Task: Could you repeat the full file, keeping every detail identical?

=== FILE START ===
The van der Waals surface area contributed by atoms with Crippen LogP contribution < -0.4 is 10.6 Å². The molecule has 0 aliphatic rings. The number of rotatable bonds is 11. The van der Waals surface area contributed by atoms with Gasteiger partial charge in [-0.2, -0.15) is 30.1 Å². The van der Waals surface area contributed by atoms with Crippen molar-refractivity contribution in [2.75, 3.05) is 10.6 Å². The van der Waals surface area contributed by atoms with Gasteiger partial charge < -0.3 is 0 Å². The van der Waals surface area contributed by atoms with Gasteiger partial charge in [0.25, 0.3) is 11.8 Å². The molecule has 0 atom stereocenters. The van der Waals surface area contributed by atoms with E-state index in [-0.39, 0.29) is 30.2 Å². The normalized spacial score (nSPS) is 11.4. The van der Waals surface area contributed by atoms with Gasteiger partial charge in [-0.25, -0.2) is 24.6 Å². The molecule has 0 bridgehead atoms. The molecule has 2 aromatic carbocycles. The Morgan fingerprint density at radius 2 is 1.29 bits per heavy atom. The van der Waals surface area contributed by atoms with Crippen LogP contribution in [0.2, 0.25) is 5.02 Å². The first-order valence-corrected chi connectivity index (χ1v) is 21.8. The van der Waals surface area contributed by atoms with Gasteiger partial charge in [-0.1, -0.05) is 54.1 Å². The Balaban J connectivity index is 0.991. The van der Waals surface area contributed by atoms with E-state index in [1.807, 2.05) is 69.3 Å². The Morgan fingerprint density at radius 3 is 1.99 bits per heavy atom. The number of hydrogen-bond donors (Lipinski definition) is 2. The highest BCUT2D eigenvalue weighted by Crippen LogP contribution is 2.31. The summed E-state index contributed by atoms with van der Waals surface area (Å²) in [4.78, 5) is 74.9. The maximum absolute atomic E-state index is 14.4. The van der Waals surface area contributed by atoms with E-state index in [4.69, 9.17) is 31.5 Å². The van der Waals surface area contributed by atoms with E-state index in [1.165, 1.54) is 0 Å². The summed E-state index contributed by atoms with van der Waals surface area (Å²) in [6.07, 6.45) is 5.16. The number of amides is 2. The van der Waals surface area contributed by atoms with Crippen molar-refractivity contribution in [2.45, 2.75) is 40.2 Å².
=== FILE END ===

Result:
The van der Waals surface area contributed by atoms with Crippen LogP contribution < -0.4 is 10.6 Å². The molecule has 0 aliphatic rings. The number of rotatable bonds is 11. The van der Waals surface area contributed by atoms with Gasteiger partial charge in [-0.2, -0.15) is 30.1 Å². The van der Waals surface area contributed by atoms with Crippen molar-refractivity contribution in [2.75, 3.05) is 10.6 Å². The van der Waals surface area contributed by atoms with Gasteiger partial charge < -0.3 is 0 Å². The van der Waals surface area contributed by atoms with Gasteiger partial charge in [0.25, 0.3) is 11.8 Å². The molecule has 0 atom stereocenters. The van der Waals surface area contributed by atoms with E-state index in [-0.39, 0.29) is 30.2 Å². The normalized spacial score (nSPS) is 11.4. The van der Waals surface area contributed by atoms with Gasteiger partial charge in [-0.25, -0.2) is 24.6 Å². The molecule has 0 bridgehead atoms. The molecule has 2 aromatic carbocycles. The Morgan fingerprint density at radius 2 is 1.29 bits per heavy atom. The van der Waals surface area contributed by atoms with Crippen LogP contribution in [0.2, 0.25) is 5.02 Å². The first-order valence-corrected chi connectivity index (χ1v) is 21.8. The van der Waals surface area contributed by atoms with Gasteiger partial charge in [-0.1, -0.05) is 54.1 Å². The Balaban J connectivity index is 0.991. The van der Waals surface area contributed by atoms with E-state index in [1.807, 2.05) is 69.3 Å². The Morgan fingerprint density at radius 3 is 1.99 bits per heavy atom. The number of hydrogen-bond donors (Lipinski definition) is 2. The highest BCUT2D eigenvalue weighted by Crippen LogP contribution is 2.31. The summed E-state index contributed by atoms with van der Waals surface area (Å²) in [4.78, 5) is 74.9. The maximum absolute atomic E-state index is 14.4. The van der Waals surface area contributed by atoms with E-state index in [4.69, 9.17) is 31.5 Å². The van der Waals surface area contributed by atoms with E-state index in [1.165, 1.54) is 0 Å². The summed E-state index contributed by atoms with van der Waals surface area (Å²) in [6.07, 6.45) is 5.16. The number of amides is 2. The van der Waals surface area contributed by atoms with Crippen molar-refractivity contribution in [2.45, 2.75) is 40.2 Å².